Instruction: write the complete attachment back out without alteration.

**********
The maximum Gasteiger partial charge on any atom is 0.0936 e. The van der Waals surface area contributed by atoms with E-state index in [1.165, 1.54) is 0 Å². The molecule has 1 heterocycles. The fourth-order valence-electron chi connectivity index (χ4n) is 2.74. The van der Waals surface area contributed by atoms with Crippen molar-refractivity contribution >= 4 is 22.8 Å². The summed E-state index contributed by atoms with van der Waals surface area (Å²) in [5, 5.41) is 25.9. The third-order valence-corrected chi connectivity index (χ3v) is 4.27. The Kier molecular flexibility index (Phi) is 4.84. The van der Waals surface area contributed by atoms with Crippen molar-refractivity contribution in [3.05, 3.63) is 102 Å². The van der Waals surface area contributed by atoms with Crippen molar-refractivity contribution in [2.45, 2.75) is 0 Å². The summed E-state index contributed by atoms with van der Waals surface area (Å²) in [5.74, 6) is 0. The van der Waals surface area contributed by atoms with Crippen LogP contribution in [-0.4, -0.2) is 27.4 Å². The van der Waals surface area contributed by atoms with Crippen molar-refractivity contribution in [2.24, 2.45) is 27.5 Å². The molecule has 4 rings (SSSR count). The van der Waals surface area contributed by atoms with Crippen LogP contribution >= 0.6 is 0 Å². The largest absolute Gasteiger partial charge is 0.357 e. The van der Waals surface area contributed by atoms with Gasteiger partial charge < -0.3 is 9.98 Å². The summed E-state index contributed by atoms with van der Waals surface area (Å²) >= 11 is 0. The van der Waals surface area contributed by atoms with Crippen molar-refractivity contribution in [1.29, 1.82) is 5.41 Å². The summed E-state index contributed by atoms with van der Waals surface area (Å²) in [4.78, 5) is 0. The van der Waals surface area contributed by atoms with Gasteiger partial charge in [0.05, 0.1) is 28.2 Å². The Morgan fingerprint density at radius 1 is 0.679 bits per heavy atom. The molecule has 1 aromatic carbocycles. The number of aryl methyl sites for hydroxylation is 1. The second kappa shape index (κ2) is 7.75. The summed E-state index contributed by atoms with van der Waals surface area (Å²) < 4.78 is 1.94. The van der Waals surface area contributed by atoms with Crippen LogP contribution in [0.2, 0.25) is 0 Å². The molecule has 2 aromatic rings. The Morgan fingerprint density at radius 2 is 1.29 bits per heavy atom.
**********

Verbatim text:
The maximum Gasteiger partial charge on any atom is 0.0936 e. The van der Waals surface area contributed by atoms with E-state index in [1.165, 1.54) is 0 Å². The molecule has 1 heterocycles. The fourth-order valence-electron chi connectivity index (χ4n) is 2.74. The van der Waals surface area contributed by atoms with Crippen molar-refractivity contribution >= 4 is 22.8 Å². The summed E-state index contributed by atoms with van der Waals surface area (Å²) in [5, 5.41) is 25.9. The third-order valence-corrected chi connectivity index (χ3v) is 4.27. The Kier molecular flexibility index (Phi) is 4.84. The van der Waals surface area contributed by atoms with Crippen molar-refractivity contribution in [3.05, 3.63) is 102 Å². The van der Waals surface area contributed by atoms with Crippen molar-refractivity contribution in [2.45, 2.75) is 0 Å². The summed E-state index contributed by atoms with van der Waals surface area (Å²) in [5.74, 6) is 0. The van der Waals surface area contributed by atoms with Crippen LogP contribution in [-0.4, -0.2) is 27.4 Å². The van der Waals surface area contributed by atoms with Crippen molar-refractivity contribution in [2.24, 2.45) is 27.5 Å². The molecule has 4 rings (SSSR count). The van der Waals surface area contributed by atoms with Crippen LogP contribution >= 0.6 is 0 Å². The largest absolute Gasteiger partial charge is 0.357 e. The van der Waals surface area contributed by atoms with Gasteiger partial charge < -0.3 is 9.98 Å². The summed E-state index contributed by atoms with van der Waals surface area (Å²) >= 11 is 0. The van der Waals surface area contributed by atoms with Crippen molar-refractivity contribution in [1.29, 1.82) is 5.41 Å². The summed E-state index contributed by atoms with van der Waals surface area (Å²) in [4.78, 5) is 0. The van der Waals surface area contributed by atoms with Gasteiger partial charge in [0.05, 0.1) is 28.2 Å². The Morgan fingerprint density at radius 1 is 0.679 bits per heavy atom. The molecule has 1 aromatic carbocycles. The number of aryl methyl sites for hydroxylation is 1. The second kappa shape index (κ2) is 7.75. The summed E-state index contributed by atoms with van der Waals surface area (Å²) < 4.78 is 1.94. The van der Waals surface area contributed by atoms with Crippen LogP contribution in [0.2, 0.25) is 0 Å². The molecule has 2 aromatic rings. The Morgan fingerprint density at radius 2 is 1.29 bits per heavy atom.